Those of you who have had the misfortune to be in a bar with me (and really, who hasn't?) know that I laugh easily. I laugh because:

A. I'm usually drunk.

B. I'm deranged.

C. You are a funny person.

Often, it is all of the above.

But what makes a person funny? What is it that makes one person twist a thought just so, and say the line so right, that it surprises us and makes our diaphragm convulse. What is it about people who write funny, so that the alignment of words, the rhythm of the language, makes us laugh?

Dick Cavett has a column over at The Times that runs that question around. You might need a subscription to read it, and if so, I apologize. But here's part of it:

"It took Bob Hope’s longtime head writer, Mort Lachman, to put into words a thing I had only sensed. “Comedy writing can be a fairly easy life,” he said, “and you’ll make absurd amounts of money if you have two things: a sense of humor and the ability to turn on the comic you’re writing for in your head.”

The reason I bring this up is that so many of you are funny writers. You know who you are. You can compose a line or conjure up a word or scene that's absurdly right. You listen to that voice in your head and instead of finding medications that will make it stop, you encourage it. You give it to a character who speaks in a certain way and sees the world in a certain light.

I don't write funny. Not intentionally. It's just that the people in my head are funny people. They say funny things and I write them down. I'm often as surprised as you are.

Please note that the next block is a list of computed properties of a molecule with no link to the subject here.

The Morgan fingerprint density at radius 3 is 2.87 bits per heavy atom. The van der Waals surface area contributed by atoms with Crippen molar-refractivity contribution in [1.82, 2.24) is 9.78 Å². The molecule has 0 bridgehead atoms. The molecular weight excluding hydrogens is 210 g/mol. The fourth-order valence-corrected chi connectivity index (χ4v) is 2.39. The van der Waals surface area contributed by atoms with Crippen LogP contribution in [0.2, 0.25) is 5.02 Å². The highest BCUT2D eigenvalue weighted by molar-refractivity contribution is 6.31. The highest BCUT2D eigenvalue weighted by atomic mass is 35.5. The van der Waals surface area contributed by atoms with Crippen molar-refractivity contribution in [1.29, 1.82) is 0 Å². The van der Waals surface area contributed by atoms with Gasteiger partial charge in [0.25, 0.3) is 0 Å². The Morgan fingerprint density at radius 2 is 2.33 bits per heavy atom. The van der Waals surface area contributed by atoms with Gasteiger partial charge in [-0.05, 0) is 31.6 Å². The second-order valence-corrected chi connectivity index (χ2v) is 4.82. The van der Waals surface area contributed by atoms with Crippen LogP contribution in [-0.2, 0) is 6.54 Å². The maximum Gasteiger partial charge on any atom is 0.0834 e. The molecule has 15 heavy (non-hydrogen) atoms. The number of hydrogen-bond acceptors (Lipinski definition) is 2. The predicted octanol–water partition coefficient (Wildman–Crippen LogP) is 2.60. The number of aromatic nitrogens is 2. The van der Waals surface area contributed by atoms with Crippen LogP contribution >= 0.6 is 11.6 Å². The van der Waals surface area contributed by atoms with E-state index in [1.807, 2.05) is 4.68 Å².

I like that. It's one of the great things about this job. I only wish the comic inside my head made more money.

What about you? When you write a funny line, is it a struggle? Do you sweat over it? Or does it just pop out? And what about those writers who think they're funny, but sadly for us all, they're not? Can they learn funny or is it like music, you either have the ear or you don't?

And who are your favorite funny writers? Who do you go to when you need a good laugh?

Tell me something funny. Then go read Cavett's piece on comedy writing. I'll either be here when you get back...

...or I'll be at the bar. Look for me.

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Yeah, Toni, but what about the pig? Did he have to stay on the balcony listening to you guys making bacon all night?
Poor Honda ended up in the jail cell. It was a close call as to whether it was going to be him or my husband, and luckily, it was the very very unhappy pig. I don't think the concierge was all that thrilled, either. I can't imagine how they explained the extremely loud pig squeals the rest of the night and the next morning to the guests checking in for the convention that weekend.
Yeah, it could have been Ned Beatty.
Dear god, I'd forgotten that story. Thank you for making my morning.
You're welcome. Though I started to tell the breast-milk story.
I think Stephen King is LOL hilarious. Mark Twain. Flannery O'Conner. That's the kind of humor I like. The grotesque. The absurd.

I saw Jay Leno in a small club back before he was famous. He'd been on Letterman a couple of times, but hadn't done Carson yet. He made me cry.